NOTE: You should reserve around 6 weeks for the writing, and ideally, you will be writing it in parallel to your research rather than writing the full document at the end.
These evaluation criteria can vary depending on the topic of the thesis and are mere suggestions of important points to address.
- Is the topic of the thesis properly tackled?
- Is the scientific method sound?
- Is the amount of work reported substantial?
- Is the selection of related work applicable and comprehensive?
- Is the current work correctly grounded in the previous literature?
- Is the amount and variability of previous work reported satisfactory?
- How novel is the concept?
- How is it grounded in previous work and how does it extend it?
- How efficient and complete is the implementation based on the overall concept studied in the thesis?
- Did the implementation follow conventional design methods (e.g., user-centered design)?
- Is the structure of the implementation understandable and correctly documented?
- Is the implementation extensible?
- Are the research questions framed correctly and intelligibly?
- Is the type of evaluation clearly stated and justified?
- Is the research method described in detail and presented with regards to previous work?
- Are the statistical analyses adequate?
- Are the results appropriately presented in the thesis?
- Are the results appropriately discussed, specifically with respect to the presented hypotheses/questions?
Content of the manuscript
- Does the abstract properly describe the contributions of the thesis?
- Is the thesis structured correctly and comprehensively?
- Is the motivation of the thesis clear?
- Is there a discussion of the limitations and future work of the work presented?
- Is the language used appropriate and without spelling mistakes?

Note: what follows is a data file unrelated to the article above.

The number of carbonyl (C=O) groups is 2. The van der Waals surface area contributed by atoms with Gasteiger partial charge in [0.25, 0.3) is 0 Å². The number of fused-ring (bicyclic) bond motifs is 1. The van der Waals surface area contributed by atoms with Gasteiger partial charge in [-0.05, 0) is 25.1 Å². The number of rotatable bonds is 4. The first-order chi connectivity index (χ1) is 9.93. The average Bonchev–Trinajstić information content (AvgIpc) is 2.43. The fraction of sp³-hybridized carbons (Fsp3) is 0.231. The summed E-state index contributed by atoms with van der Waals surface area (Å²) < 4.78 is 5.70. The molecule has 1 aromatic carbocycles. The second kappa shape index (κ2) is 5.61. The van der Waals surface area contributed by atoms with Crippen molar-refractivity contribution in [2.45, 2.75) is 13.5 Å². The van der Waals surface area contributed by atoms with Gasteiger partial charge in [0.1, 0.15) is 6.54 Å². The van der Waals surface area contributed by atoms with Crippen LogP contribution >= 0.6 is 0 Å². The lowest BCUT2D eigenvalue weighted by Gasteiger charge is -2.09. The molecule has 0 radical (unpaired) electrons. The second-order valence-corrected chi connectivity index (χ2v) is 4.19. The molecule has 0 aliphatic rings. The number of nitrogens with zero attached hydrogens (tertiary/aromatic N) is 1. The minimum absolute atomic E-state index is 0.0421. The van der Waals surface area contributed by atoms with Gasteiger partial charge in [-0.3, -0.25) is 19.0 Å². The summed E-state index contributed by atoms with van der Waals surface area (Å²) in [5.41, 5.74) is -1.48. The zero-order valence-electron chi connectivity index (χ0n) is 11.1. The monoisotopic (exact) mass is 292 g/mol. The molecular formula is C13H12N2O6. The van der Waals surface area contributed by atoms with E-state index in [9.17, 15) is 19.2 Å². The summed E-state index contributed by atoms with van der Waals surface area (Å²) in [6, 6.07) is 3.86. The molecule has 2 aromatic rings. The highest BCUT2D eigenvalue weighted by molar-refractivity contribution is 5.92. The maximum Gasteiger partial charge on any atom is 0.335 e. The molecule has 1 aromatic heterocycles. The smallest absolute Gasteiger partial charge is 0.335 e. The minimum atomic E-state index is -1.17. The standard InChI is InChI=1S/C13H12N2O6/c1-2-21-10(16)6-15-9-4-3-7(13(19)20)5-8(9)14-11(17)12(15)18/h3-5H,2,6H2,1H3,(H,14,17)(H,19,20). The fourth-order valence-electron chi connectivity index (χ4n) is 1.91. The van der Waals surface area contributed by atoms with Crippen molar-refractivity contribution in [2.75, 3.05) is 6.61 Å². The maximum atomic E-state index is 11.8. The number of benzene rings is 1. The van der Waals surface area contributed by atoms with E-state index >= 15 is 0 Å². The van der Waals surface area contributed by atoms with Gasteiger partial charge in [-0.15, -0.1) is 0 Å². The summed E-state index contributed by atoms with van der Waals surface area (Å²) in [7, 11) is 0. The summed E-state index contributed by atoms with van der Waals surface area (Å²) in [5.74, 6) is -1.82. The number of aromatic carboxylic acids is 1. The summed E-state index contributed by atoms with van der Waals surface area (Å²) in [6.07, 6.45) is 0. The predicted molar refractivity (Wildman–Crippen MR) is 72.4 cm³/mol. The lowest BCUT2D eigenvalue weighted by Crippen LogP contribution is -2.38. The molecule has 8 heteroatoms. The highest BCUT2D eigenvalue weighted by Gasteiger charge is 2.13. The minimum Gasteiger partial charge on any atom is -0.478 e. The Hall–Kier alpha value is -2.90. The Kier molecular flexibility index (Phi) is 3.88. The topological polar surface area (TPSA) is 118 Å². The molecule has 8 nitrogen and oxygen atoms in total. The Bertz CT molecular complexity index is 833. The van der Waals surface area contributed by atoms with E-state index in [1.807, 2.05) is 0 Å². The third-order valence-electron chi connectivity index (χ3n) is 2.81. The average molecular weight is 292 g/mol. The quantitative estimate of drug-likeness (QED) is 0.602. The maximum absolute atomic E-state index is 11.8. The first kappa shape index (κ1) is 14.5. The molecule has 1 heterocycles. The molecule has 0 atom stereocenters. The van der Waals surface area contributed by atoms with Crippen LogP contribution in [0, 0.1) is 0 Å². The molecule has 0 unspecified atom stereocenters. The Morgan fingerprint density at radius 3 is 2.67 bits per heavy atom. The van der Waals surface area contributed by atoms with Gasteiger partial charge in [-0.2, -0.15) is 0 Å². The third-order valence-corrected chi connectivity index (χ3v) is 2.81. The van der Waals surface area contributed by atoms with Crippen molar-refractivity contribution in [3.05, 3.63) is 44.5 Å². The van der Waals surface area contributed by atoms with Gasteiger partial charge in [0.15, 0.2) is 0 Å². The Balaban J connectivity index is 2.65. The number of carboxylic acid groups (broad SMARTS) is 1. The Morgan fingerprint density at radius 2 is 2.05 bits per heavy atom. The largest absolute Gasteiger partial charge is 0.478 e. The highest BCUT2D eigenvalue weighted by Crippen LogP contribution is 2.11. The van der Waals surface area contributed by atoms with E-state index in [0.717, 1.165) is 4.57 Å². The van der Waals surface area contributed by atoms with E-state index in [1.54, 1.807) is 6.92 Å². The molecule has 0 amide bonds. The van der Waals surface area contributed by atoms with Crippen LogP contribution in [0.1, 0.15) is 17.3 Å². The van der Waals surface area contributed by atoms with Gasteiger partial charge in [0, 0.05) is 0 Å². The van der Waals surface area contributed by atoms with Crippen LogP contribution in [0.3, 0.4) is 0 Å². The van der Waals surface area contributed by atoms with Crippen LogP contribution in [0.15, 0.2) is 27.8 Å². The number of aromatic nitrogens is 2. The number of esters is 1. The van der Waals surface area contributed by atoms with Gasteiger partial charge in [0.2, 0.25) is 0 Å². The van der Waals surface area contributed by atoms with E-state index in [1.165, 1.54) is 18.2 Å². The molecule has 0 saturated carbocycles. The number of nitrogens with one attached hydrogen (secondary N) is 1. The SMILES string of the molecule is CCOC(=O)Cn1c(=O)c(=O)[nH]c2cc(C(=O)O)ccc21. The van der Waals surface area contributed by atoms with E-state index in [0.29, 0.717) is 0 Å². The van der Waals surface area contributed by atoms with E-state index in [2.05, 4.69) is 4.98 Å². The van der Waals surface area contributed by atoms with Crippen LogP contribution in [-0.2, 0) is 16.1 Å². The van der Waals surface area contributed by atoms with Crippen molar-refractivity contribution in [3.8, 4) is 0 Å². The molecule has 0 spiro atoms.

- Does the thesis follow an internal consistency (e.g., special terms are always written in the same form)?
- Is the thesis presented clearly and are the means of presentation appropriate (e.g., short sentences, images are used were reasonable, images are easy to understand, etc.)?
- Are all figures referenced and table properly formatted?
Documenting your work
It’s important to keep track of your work for 1) have all the resources to report it in your manuscript, and 2) be able to share it with others to build on it. We recommend taking pictures regularly of the prototypes you build, keep notes of meetings with dates to be able to trace back your thoughts and keep various versions of your work to be able to compare them later on.
When coding, a version control software like git is a powerful tool that you should use extensively. Ask for advice in the lab about good usages.
Finding and Organizing Related Work
During the seminar and the thesis, you will have to read a considerable amount of papers. Searching for articles can be done in various ways. A good starting point is to use Google Scholar or the ACM Digital Library.
To avoid reading the papers multiple times, it is recommended to keep track of all references and take notes. Free applications such as Zotero or Mendeley facilitate managing references and keeping notes for each of them. We highly recommend using such a tool, as it can drastically enhance your efficiency when reviewing the literature.
Our team focuses on a variety of different topics that are always evolving. To give you a broad idea of these topics, here are previous theses from our past students:
- Thierry Bock: Modeling 3D-printed Haptic Guidance Structures for Human-Computer Interaction
- Sven Ehses: Design and Configuration Tool For Laser-cutting Stretchable Conductors
- Julian Haluska: 3D-Printed Volumetric Deformation Sensors for Human-Computer Interaction
- Lena Hegemann: Single-handed Gesture Input Using Finger-to-Finger Touch and Hand pose
- Alice Oberacker: Design And Implementation Of On-Skin Sensors Using Conductive Inkjet Printing
- Ba Thinh Tran: BodyScan – A Computation Tool for Designing Customized On-Body Sensors
- Rukmini Manoz Banda: Design and Fabrication of Multi-Touch Sensors and Electro-Tactile Actuators for On-Skin Interaction
- Niza Bozkurt: Interacting With Five Fingernail Displays Using Hand Postures
- Xi Chen: A Framework for Mixed Reality Augmented with Haptic Feeback
- Chaitin Anil Kumar: Taxonomy and Evaluation of Input-Output Modalities for Epidermal Electronics
- Vikram Mehta: An Empirical Study of How People Use Skin as an Input Surface for Mobile and Wearable Computing
- Fereshte Mohebbi: MeBand: Differential Sensing Gesture Recognition System
- Alejandro Quintanar Helgueros: Handy: Robust, Real-Time Gesture Recognition Pipeline
- John Tiab: Design and Evaluation Techniques for Cuttable Multi-touch Sensor Sheets
- Michael Wessely: Fabrication and Control of Flexible Thin-Film Touch-Displays